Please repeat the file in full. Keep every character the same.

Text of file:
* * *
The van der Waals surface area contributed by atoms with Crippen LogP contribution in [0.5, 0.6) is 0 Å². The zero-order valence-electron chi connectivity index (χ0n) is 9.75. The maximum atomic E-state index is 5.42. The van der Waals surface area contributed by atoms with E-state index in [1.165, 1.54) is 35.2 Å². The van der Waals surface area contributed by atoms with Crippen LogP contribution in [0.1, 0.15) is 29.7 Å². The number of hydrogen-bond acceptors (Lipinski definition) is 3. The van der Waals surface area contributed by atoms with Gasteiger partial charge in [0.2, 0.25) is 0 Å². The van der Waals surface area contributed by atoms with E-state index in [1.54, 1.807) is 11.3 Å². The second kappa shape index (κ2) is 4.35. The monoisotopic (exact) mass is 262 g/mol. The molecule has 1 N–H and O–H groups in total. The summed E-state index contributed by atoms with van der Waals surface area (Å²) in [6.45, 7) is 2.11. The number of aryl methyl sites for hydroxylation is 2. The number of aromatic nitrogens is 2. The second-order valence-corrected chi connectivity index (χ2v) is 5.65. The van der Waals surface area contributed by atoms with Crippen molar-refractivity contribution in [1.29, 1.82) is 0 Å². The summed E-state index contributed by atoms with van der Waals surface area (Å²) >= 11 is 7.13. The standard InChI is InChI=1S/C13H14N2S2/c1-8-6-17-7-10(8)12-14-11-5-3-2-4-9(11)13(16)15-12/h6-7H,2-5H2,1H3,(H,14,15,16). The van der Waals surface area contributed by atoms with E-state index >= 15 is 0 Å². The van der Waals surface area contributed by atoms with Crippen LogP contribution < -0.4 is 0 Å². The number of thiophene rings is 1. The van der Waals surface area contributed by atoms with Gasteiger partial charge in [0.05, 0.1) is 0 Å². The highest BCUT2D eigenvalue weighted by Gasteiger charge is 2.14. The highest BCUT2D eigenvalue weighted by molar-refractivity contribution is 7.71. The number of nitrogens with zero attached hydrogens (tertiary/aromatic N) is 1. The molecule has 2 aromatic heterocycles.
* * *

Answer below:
The van der Waals surface area contributed by atoms with Crippen LogP contribution in [0.5, 0.6) is 0 Å². The zero-order valence-electron chi connectivity index (χ0n) is 9.75. The maximum atomic E-state index is 5.42. The van der Waals surface area contributed by atoms with E-state index in [1.165, 1.54) is 35.2 Å². The van der Waals surface area contributed by atoms with Crippen LogP contribution in [0.1, 0.15) is 29.7 Å². The number of hydrogen-bond acceptors (Lipinski definition) is 3. The van der Waals surface area contributed by atoms with Gasteiger partial charge in [0.2, 0.25) is 0 Å². The van der Waals surface area contributed by atoms with E-state index in [1.54, 1.807) is 11.3 Å². The second kappa shape index (κ2) is 4.35. The monoisotopic (exact) mass is 262 g/mol. The molecule has 1 N–H and O–H groups in total. The summed E-state index contributed by atoms with van der Waals surface area (Å²) in [6.45, 7) is 2.11. The number of aryl methyl sites for hydroxylation is 2. The number of aromatic nitrogens is 2. The second-order valence-corrected chi connectivity index (χ2v) is 5.65. The van der Waals surface area contributed by atoms with Crippen molar-refractivity contribution in [1.29, 1.82) is 0 Å². The summed E-state index contributed by atoms with van der Waals surface area (Å²) >= 11 is 7.13. The standard InChI is InChI=1S/C13H14N2S2/c1-8-6-17-7-10(8)12-14-11-5-3-2-4-9(11)13(16)15-12/h6-7H,2-5H2,1H3,(H,14,15,16). The van der Waals surface area contributed by atoms with E-state index >= 15 is 0 Å². The van der Waals surface area contributed by atoms with Crippen LogP contribution < -0.4 is 0 Å². The number of thiophene rings is 1. The van der Waals surface area contributed by atoms with Gasteiger partial charge in [0.05, 0.1) is 0 Å². The highest BCUT2D eigenvalue weighted by Gasteiger charge is 2.14. The highest BCUT2D eigenvalue weighted by molar-refractivity contribution is 7.71. The number of nitrogens with zero attached hydrogens (tertiary/aromatic N) is 1. The molecule has 2 aromatic heterocycles.